Shared Driving Responsibility in Highly Automated Vehicles – Legal Solutions
Jo-Ann Pattinson, Postdoctoral Research Fellow at the Institute for Transport Studies, and responsible of legal issues in autonomous vehicles, shares with ARCADE some main issues in the domain of connected and automated vehicle.
The legal transfer of risk and responsibility between driver and vehicle is more complex than a delineation between ‘the car is in control’ or ‘the driver is in control’, and this is an issue which must be addressed before highly automated vehicles take to our roads. International law will require Highly Automated Vehicles to operate a digital interface to provide information regarding the operation of the vehicle, and driver responsibilities. This interface is also likely to request confirmation that the driver has understood the information provided, by seeking confirmation of a driver’s agreement or consent. It is at this point the legal framework is prone to fall apart, and represents a major barrier to manufacturers achieving real-world roll-out of automated vehicles. A problematic digital interface may look something like this:
There will be no difficulty with convincing drivers to press ‘Confirm’. Human beings are almost programmed to do this. Unfortunately, human beings are also programmed to ignore or skip over the text which immediately proceeds ‘Confirm’. When that text contains vital information relevant to their safety, the safety of their passengers and all other road users, this is a problem. It becomes a potentially tragic problem when the driver causes an accident after ignoring vital information. It is a fundamental problem for manufacturers when there is existing and compelling research to support the following:
When accessing a technical service:
I. People do not read or efficiently process information presented to them in typical digital interfaces
II. People will readily agree to terms and conditions in order to quickly access the service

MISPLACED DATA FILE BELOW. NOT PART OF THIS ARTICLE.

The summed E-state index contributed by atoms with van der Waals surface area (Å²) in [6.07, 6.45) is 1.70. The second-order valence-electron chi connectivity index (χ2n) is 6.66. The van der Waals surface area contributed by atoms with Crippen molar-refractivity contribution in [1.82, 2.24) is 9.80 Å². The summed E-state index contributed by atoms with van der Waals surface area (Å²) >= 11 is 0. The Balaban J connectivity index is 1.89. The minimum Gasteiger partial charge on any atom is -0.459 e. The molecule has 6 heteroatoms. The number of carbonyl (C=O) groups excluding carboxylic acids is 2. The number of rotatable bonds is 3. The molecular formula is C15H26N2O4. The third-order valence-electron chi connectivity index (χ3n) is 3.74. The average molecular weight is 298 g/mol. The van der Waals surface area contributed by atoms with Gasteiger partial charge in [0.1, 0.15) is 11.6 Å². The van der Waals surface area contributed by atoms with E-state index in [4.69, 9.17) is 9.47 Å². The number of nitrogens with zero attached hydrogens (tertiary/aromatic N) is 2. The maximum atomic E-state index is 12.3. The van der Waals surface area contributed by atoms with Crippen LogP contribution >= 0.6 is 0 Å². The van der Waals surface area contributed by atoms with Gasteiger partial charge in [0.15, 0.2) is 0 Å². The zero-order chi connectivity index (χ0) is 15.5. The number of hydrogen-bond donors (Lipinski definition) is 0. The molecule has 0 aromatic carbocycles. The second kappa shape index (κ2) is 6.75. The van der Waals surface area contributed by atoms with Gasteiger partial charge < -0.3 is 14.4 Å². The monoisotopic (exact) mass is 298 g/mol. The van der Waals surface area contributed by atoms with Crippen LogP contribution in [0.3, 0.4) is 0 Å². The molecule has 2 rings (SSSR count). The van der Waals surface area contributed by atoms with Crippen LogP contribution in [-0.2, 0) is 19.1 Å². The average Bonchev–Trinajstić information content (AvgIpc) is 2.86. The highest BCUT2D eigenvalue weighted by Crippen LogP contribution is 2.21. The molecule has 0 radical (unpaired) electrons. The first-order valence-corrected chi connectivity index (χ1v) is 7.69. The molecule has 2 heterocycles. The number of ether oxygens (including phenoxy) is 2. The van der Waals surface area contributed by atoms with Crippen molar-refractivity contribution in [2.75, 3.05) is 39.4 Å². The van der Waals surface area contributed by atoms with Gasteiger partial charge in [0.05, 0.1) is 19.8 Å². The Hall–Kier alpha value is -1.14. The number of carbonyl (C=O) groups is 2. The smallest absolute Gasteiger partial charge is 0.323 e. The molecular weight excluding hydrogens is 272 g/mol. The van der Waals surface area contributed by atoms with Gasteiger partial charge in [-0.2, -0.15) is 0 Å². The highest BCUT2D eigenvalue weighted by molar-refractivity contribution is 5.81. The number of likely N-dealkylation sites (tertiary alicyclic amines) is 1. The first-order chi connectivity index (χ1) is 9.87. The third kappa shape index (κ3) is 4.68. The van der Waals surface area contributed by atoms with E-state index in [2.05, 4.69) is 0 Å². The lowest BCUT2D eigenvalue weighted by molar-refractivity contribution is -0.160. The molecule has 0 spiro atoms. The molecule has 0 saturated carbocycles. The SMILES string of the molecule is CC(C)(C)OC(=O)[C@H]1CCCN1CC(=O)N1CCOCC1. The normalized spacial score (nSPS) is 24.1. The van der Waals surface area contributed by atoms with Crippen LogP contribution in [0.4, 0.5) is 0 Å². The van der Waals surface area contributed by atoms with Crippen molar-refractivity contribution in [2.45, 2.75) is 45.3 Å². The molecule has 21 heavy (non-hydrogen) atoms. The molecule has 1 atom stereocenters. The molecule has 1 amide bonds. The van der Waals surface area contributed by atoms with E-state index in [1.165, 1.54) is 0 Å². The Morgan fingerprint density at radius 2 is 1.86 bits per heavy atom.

The act of pressing ‘Confirm’ communicates a legal consent to take on responsibility and accept a certain degree of risk. However, if we are aware the driver is likely to do this in ignorance, the validity of this consent is in serious doubt. Drivers have a limited capacity to understand and process information and instructions. An interface which overburdens the driver may fail in law to transfer driving responsibility.
Why is this important
If drivers ignore important information, they are more likely to have an accident. In addition to the implications for safety, this is likely to lead to complex litigation, as the legality of the transfer between driver and vehicle will be called into question. This will have negative implications for user acceptance, public confidence and insurance regimes. The use of a digital interface which does not give sufficient agency to drivers has repercussions for corporate responsibility, liability and ethical responsibility.
Addressing the Problem
Further research is required to study the interactions between the driver and the vehicle, including how well drivers absorb information from different and assess how well they are able to apply that information to a takeover situation. This data will be crucial for future interface design. This is an urgent step to take before highly automated vehicles are deployed on public roads. The Institute for Transport Studies at the University of Leeds is committed to data-driven research which will address knowledge gap, and formulate solutions to this problem.